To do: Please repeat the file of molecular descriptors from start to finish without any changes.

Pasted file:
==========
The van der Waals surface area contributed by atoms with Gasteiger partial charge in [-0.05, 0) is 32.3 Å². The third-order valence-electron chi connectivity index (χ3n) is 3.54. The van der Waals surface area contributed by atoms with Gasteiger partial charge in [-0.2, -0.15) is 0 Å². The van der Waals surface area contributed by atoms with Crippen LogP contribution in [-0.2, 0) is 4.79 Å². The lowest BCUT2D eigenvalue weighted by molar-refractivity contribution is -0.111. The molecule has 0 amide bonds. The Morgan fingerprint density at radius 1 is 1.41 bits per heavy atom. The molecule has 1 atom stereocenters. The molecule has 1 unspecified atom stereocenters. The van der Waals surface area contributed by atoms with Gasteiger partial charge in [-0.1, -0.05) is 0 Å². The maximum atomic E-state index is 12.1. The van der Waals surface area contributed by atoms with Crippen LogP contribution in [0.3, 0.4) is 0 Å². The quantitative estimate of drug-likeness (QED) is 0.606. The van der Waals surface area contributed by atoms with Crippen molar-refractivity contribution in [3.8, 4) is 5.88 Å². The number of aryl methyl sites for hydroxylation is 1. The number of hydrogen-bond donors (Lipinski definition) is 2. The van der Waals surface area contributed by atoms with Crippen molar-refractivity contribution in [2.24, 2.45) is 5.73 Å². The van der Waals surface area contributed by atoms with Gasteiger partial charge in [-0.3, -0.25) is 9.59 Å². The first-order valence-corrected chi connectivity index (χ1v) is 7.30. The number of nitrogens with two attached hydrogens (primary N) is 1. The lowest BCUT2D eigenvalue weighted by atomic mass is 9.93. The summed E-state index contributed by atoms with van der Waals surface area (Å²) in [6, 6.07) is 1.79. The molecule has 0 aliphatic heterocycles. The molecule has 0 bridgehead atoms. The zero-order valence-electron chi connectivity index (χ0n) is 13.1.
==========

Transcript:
The van der Waals surface area contributed by atoms with Gasteiger partial charge in [-0.05, 0) is 32.3 Å². The third-order valence-electron chi connectivity index (χ3n) is 3.54. The van der Waals surface area contributed by atoms with Gasteiger partial charge in [-0.2, -0.15) is 0 Å². The van der Waals surface area contributed by atoms with Crippen LogP contribution in [-0.2, 0) is 4.79 Å². The lowest BCUT2D eigenvalue weighted by molar-refractivity contribution is -0.111. The molecule has 0 amide bonds. The Morgan fingerprint density at radius 1 is 1.41 bits per heavy atom. The molecule has 1 atom stereocenters. The molecule has 1 unspecified atom stereocenters. The van der Waals surface area contributed by atoms with Gasteiger partial charge in [-0.1, -0.05) is 0 Å². The maximum atomic E-state index is 12.1. The van der Waals surface area contributed by atoms with Crippen LogP contribution in [0.3, 0.4) is 0 Å². The quantitative estimate of drug-likeness (QED) is 0.606. The van der Waals surface area contributed by atoms with Crippen molar-refractivity contribution in [3.8, 4) is 5.88 Å². The number of aryl methyl sites for hydroxylation is 1. The number of hydrogen-bond donors (Lipinski definition) is 2. The van der Waals surface area contributed by atoms with Crippen molar-refractivity contribution in [2.24, 2.45) is 5.73 Å². The van der Waals surface area contributed by atoms with Gasteiger partial charge in [-0.3, -0.25) is 9.59 Å². The first-order valence-corrected chi connectivity index (χ1v) is 7.30. The number of nitrogens with two attached hydrogens (primary N) is 1. The lowest BCUT2D eigenvalue weighted by atomic mass is 9.93. The summed E-state index contributed by atoms with van der Waals surface area (Å²) in [6, 6.07) is 1.79. The molecule has 0 aliphatic heterocycles. The molecule has 0 bridgehead atoms. The zero-order valence-electron chi connectivity index (χ0n) is 13.1.